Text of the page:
Steel plates make for an unhappy breakfast at City Hall.

Nerves of Steel 

Steel plates make for an unhappy breakfast at City Hall.

By all accounts, Kansas City is the only place in the world that covers up holes in its streets with 8-foot-by-12-foot, 3,000-pound, inch-thick steel plates and leaves them on the asphalt forever.

Whose ass is at fault? On April 4, Mayor Kay Barnes convened a ServiceFirst meeting with the water- and street-department brain trusts to try to get them to answer that question once and for all. Well, maybe not -- the breakfast meeting's time ran out before the metal-plate perpetrators were finished with their presentation, so Her Honor is making them come back April 18. "Let's wait," she said. "I don't want to ruin my appetite."

Here's a taste of the bad news that awaits her: The street department estimates at least 380 of the loathsome slabs are defiling streets all over town. (Though even that number is hard to swallow; your KC Stripper careened over no fewer than thirteen of them on the ten-minute drive from her house to City Hall that very morning.) City staffers often argue that private utility companies use the goddamned things, too, but it turns out that the vast majority -- 62 percent -- are the water department's. (Telecom companies burden us with only 8 percent of them, KCPL a mere 2 percent.) The city has a $580,000 investment in steel plates and devotes two full-time employees solely to moving them around day in and day out.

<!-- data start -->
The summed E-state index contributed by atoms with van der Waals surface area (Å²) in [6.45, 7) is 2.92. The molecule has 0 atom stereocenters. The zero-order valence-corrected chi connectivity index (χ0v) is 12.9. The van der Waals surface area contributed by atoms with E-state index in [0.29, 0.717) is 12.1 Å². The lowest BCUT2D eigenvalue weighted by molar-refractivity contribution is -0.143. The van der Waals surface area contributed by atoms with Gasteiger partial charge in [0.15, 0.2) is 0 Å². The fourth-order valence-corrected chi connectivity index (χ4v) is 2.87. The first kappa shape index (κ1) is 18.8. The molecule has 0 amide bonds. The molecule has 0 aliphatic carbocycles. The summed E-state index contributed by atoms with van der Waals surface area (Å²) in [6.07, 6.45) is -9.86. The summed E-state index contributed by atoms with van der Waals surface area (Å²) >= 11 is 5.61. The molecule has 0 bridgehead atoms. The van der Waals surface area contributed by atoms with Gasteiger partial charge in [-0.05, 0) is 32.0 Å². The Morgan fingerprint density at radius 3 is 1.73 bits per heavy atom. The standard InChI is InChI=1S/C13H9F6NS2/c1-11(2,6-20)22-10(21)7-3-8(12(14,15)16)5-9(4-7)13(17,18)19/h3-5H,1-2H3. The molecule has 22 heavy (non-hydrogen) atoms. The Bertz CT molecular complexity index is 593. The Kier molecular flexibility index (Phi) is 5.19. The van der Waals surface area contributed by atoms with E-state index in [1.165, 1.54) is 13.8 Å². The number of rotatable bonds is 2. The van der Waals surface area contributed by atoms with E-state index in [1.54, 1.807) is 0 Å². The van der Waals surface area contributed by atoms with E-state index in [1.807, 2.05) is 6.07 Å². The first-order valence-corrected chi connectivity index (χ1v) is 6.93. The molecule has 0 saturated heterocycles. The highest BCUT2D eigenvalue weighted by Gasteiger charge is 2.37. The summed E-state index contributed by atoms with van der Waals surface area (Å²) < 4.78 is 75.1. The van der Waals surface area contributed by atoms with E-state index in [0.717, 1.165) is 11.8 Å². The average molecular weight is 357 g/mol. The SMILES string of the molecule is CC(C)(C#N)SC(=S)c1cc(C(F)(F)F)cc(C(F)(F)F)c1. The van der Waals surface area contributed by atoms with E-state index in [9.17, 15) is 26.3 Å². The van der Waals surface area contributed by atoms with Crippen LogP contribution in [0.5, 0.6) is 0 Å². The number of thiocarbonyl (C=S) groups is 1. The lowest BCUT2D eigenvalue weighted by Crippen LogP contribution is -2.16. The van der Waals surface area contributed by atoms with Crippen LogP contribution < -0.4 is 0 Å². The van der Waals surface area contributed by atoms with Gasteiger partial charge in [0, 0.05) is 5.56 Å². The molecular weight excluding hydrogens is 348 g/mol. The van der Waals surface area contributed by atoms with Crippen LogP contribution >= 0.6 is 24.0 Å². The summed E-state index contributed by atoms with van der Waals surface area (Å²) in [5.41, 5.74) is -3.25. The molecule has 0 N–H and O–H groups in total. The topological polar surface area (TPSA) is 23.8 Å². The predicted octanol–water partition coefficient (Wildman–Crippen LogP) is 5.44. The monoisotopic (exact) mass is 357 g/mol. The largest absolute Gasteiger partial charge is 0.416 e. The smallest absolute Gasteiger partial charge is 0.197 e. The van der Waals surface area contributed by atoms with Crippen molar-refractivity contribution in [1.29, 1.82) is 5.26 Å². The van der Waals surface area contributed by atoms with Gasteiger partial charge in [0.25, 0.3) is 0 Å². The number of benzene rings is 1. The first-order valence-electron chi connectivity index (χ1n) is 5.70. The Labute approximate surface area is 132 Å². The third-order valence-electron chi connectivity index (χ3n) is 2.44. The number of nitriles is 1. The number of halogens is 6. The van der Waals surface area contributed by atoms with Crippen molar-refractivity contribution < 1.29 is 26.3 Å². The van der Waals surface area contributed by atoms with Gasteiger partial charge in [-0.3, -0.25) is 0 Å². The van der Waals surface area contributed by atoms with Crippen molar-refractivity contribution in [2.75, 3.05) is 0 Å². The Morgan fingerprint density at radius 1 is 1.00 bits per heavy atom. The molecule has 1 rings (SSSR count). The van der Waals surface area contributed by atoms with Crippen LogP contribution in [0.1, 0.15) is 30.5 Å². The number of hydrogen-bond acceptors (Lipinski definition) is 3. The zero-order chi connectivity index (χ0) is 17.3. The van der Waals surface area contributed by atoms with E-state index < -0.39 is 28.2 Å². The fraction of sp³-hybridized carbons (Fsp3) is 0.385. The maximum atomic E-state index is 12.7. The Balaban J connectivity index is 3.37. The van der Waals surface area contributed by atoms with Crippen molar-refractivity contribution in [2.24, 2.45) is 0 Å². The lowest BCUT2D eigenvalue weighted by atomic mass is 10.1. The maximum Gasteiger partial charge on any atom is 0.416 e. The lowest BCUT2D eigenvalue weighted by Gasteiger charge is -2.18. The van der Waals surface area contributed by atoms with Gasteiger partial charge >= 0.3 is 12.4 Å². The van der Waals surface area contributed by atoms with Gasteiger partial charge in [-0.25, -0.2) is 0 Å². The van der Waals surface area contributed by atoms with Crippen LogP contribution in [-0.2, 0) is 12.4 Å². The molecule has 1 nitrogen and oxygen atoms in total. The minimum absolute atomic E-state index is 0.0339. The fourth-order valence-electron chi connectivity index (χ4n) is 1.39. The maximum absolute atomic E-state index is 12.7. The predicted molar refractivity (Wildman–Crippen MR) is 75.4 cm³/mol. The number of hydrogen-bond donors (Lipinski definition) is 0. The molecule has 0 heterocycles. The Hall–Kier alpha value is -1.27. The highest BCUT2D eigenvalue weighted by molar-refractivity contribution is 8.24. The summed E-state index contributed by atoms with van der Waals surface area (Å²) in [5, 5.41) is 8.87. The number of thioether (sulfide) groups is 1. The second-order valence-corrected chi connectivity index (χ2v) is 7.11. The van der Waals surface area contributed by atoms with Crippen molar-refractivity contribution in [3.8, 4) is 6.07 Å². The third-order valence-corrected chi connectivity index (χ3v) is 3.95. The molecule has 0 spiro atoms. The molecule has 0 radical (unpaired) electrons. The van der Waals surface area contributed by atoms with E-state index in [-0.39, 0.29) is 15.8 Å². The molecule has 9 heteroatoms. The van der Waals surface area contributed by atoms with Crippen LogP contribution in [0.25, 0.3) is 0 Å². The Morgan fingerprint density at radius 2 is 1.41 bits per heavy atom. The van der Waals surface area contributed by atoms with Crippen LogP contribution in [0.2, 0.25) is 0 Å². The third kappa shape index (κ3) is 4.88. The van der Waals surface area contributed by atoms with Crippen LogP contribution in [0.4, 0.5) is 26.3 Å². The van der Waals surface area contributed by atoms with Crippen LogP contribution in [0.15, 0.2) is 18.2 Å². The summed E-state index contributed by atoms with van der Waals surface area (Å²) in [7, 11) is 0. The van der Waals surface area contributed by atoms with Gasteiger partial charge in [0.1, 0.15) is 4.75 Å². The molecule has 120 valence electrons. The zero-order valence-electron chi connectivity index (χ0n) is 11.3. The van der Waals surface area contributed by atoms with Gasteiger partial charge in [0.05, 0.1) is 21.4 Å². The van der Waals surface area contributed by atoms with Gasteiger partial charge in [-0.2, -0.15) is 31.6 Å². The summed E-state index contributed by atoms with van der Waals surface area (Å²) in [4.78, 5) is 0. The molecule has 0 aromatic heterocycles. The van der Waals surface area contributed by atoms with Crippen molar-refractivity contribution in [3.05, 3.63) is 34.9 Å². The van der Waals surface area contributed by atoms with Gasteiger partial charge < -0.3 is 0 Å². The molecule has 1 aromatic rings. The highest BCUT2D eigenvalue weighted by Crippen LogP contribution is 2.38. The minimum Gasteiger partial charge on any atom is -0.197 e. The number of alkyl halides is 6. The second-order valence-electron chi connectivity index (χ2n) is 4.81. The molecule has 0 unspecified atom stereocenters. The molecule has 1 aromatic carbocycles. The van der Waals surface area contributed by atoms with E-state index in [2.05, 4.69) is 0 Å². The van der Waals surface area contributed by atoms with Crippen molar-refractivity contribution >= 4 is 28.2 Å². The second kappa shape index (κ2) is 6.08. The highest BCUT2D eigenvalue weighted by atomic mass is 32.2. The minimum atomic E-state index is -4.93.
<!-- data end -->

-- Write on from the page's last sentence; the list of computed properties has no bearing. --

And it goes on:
Why must we suffer? Last week, city staffers' no-shit response was that they use the plates so traffic can keep flowing during the many seasons it takes workers to finish street repairs. "We could get crews to schedule their work better -- to focus, so they stay there until it's finished before running off to respond to emergencies," admitted the water department's Ron Goold. "We're working on that."

A half dozen steel plates have been scattered across the 12th Street Bridge for "five years, easy," says the street department's Steve Barquist. They're serving as "bridges" over parts of the bridge that have fallen apart. "It's not really a structural problem," he says, comfortingly. "But the only way to fix it is to rebuild the bridge." That's on the city's to-do list, but Barquist doesn't know when it'll happen.

Meanwhile, we await the mayor's request for someone's head on a metal platter.

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